Engaging with the “real world” brings academics huge rewards in terms of both teaching and research.
That was the central argument of an inaugural lecture delivered by Tim Hughes, professor in applied marketing at the University of the West of England, on 10 February.
Professor Hughes worked in senior marketing roles at Heinz, Nestlé and two building societies for 17 years and then as a consultant for seven more before joining UWE Bristol in 2002.
He was immediately struck, he told the audience, by the importance of journal articles and “academic-to-academic dissemination” and that there was “less interaction with business than [he] expected”. Given that “the vast majority of academic papers are not read by practitioners and most academics do not publish in practitioner journals”, this resulted in a distinct lack of communication.
As an example of how to bridge the gap, Professor Hughes cited a research project that he had being carrying out with more than 350 people working in advertising and their clients, using in-depth interviews to explore the process of “co-creation”.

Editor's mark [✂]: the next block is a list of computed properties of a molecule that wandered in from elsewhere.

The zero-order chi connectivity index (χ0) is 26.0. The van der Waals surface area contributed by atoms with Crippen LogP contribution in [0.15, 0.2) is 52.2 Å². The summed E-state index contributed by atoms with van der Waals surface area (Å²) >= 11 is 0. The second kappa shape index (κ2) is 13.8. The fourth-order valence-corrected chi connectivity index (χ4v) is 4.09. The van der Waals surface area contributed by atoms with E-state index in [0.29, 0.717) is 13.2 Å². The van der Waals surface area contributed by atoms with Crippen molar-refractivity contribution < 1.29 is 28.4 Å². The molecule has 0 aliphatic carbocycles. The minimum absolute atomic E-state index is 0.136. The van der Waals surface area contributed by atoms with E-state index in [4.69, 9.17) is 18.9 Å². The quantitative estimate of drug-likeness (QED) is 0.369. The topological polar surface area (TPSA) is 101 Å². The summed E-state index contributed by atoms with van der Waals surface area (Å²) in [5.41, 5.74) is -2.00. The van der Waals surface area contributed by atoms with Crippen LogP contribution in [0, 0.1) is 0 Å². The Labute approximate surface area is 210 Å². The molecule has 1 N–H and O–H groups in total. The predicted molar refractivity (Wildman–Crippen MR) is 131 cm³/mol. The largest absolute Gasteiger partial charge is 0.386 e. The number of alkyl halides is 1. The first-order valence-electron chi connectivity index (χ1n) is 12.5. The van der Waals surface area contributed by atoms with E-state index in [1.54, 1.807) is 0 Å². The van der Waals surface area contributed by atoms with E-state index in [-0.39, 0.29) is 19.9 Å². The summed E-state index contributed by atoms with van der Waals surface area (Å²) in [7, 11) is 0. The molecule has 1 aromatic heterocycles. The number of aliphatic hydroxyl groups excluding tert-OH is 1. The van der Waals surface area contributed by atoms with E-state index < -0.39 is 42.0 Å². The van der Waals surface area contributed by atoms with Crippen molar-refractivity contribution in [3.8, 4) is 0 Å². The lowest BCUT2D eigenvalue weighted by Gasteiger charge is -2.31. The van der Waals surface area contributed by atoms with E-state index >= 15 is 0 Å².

Rather than stopping as soon as they had got some publishable results, they made a point of discussing them with practitioners, which not only generated ideas for more research but also ensured that his teaching was au fait with cutting-edge developments in thinking and technology.
To help this happen more often required a change of attitude on both sides. Professor Hughes urged managers to seek out the right academics to work with but not to “treat them as ‘gurus’”, and to remember that “the project needs to have academic challenges as well as business benefits”.
Research centres needed to “establish research and impact as equal priorities” and “team up those who are good at research with those good at engagement”.
Academics, meanwhile, needed to “identify target research users” and “understand what is important to them”, and to focus on them far more clearly in their communications strategies.